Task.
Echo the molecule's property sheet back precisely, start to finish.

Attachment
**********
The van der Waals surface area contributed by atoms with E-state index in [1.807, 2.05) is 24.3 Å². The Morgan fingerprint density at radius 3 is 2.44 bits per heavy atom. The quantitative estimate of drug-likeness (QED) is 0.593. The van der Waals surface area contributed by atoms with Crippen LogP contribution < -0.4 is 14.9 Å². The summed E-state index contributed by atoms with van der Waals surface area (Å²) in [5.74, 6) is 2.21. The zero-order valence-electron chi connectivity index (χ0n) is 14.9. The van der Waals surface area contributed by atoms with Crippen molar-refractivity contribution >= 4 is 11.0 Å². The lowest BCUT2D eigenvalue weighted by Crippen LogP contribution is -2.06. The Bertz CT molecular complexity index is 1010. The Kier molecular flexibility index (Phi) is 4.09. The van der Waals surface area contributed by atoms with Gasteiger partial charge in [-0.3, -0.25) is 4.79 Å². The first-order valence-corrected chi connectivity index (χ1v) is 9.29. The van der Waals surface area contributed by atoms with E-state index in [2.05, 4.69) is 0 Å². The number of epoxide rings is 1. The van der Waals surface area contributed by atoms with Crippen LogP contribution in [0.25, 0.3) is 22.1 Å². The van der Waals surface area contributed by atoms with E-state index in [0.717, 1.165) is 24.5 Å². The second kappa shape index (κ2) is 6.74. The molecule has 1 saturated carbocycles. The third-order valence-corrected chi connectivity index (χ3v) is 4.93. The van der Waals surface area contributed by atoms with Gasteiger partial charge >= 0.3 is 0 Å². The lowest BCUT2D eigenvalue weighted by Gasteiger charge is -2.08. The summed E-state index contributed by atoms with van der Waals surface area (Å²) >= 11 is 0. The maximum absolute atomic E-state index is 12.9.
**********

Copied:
The van der Waals surface area contributed by atoms with E-state index in [1.807, 2.05) is 24.3 Å². The Morgan fingerprint density at radius 3 is 2.44 bits per heavy atom. The quantitative estimate of drug-likeness (QED) is 0.593. The van der Waals surface area contributed by atoms with Crippen LogP contribution < -0.4 is 14.9 Å². The summed E-state index contributed by atoms with van der Waals surface area (Å²) in [5.74, 6) is 2.21. The zero-order valence-electron chi connectivity index (χ0n) is 14.9. The van der Waals surface area contributed by atoms with Crippen molar-refractivity contribution >= 4 is 11.0 Å². The lowest BCUT2D eigenvalue weighted by Crippen LogP contribution is -2.06. The Bertz CT molecular complexity index is 1010. The Kier molecular flexibility index (Phi) is 4.09. The van der Waals surface area contributed by atoms with Gasteiger partial charge in [-0.3, -0.25) is 4.79 Å². The first-order valence-corrected chi connectivity index (χ1v) is 9.29. The van der Waals surface area contributed by atoms with E-state index in [2.05, 4.69) is 0 Å². The number of epoxide rings is 1. The van der Waals surface area contributed by atoms with Crippen LogP contribution in [0.25, 0.3) is 22.1 Å². The van der Waals surface area contributed by atoms with E-state index in [0.717, 1.165) is 24.5 Å². The second kappa shape index (κ2) is 6.74. The molecule has 1 saturated carbocycles. The third-order valence-corrected chi connectivity index (χ3v) is 4.93. The van der Waals surface area contributed by atoms with Gasteiger partial charge >= 0.3 is 0 Å². The lowest BCUT2D eigenvalue weighted by Gasteiger charge is -2.08. The summed E-state index contributed by atoms with van der Waals surface area (Å²) >= 11 is 0. The maximum absolute atomic E-state index is 12.9.